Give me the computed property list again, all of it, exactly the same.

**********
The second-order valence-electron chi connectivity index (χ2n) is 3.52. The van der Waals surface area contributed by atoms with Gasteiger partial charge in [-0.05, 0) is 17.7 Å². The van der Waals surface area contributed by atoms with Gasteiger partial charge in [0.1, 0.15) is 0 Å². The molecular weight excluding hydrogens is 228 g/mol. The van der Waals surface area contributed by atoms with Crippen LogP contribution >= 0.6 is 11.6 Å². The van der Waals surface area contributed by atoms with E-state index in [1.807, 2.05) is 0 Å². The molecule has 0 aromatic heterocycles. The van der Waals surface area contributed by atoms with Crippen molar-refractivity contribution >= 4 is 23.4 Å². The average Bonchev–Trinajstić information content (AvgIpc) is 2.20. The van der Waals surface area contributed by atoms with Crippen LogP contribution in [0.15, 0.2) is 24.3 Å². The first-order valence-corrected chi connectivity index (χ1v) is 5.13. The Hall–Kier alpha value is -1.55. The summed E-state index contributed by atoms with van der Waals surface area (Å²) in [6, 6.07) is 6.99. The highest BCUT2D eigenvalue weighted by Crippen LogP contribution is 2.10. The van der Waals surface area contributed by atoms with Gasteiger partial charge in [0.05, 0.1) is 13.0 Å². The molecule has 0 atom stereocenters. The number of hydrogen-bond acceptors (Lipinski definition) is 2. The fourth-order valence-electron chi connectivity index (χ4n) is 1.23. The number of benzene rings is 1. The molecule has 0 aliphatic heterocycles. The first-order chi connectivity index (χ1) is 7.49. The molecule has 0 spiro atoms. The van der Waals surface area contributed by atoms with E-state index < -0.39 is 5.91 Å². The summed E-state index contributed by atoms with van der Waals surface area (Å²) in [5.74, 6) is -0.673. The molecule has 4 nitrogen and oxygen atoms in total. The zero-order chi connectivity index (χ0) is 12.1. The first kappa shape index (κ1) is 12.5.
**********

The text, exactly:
The second-order valence-electron chi connectivity index (χ2n) is 3.52. The van der Waals surface area contributed by atoms with Gasteiger partial charge in [-0.05, 0) is 17.7 Å². The van der Waals surface area contributed by atoms with Gasteiger partial charge in [0.1, 0.15) is 0 Å². The molecular weight excluding hydrogens is 228 g/mol. The van der Waals surface area contributed by atoms with Crippen LogP contribution >= 0.6 is 11.6 Å². The van der Waals surface area contributed by atoms with E-state index in [1.807, 2.05) is 0 Å². The molecule has 0 aromatic heterocycles. The van der Waals surface area contributed by atoms with Crippen molar-refractivity contribution >= 4 is 23.4 Å². The average Bonchev–Trinajstić information content (AvgIpc) is 2.20. The van der Waals surface area contributed by atoms with Crippen LogP contribution in [0.15, 0.2) is 24.3 Å². The first-order valence-corrected chi connectivity index (χ1v) is 5.13. The Hall–Kier alpha value is -1.55. The summed E-state index contributed by atoms with van der Waals surface area (Å²) in [6, 6.07) is 6.99. The highest BCUT2D eigenvalue weighted by Crippen LogP contribution is 2.10. The van der Waals surface area contributed by atoms with Gasteiger partial charge in [0.05, 0.1) is 13.0 Å². The molecule has 0 atom stereocenters. The number of hydrogen-bond acceptors (Lipinski definition) is 2. The fourth-order valence-electron chi connectivity index (χ4n) is 1.23. The number of benzene rings is 1. The molecule has 0 aliphatic heterocycles. The first-order chi connectivity index (χ1) is 7.49. The molecule has 0 spiro atoms. The van der Waals surface area contributed by atoms with E-state index < -0.39 is 5.91 Å². The summed E-state index contributed by atoms with van der Waals surface area (Å²) in [5.74, 6) is -0.673. The molecule has 4 nitrogen and oxygen atoms in total. The zero-order chi connectivity index (χ0) is 12.1. The first kappa shape index (κ1) is 12.5.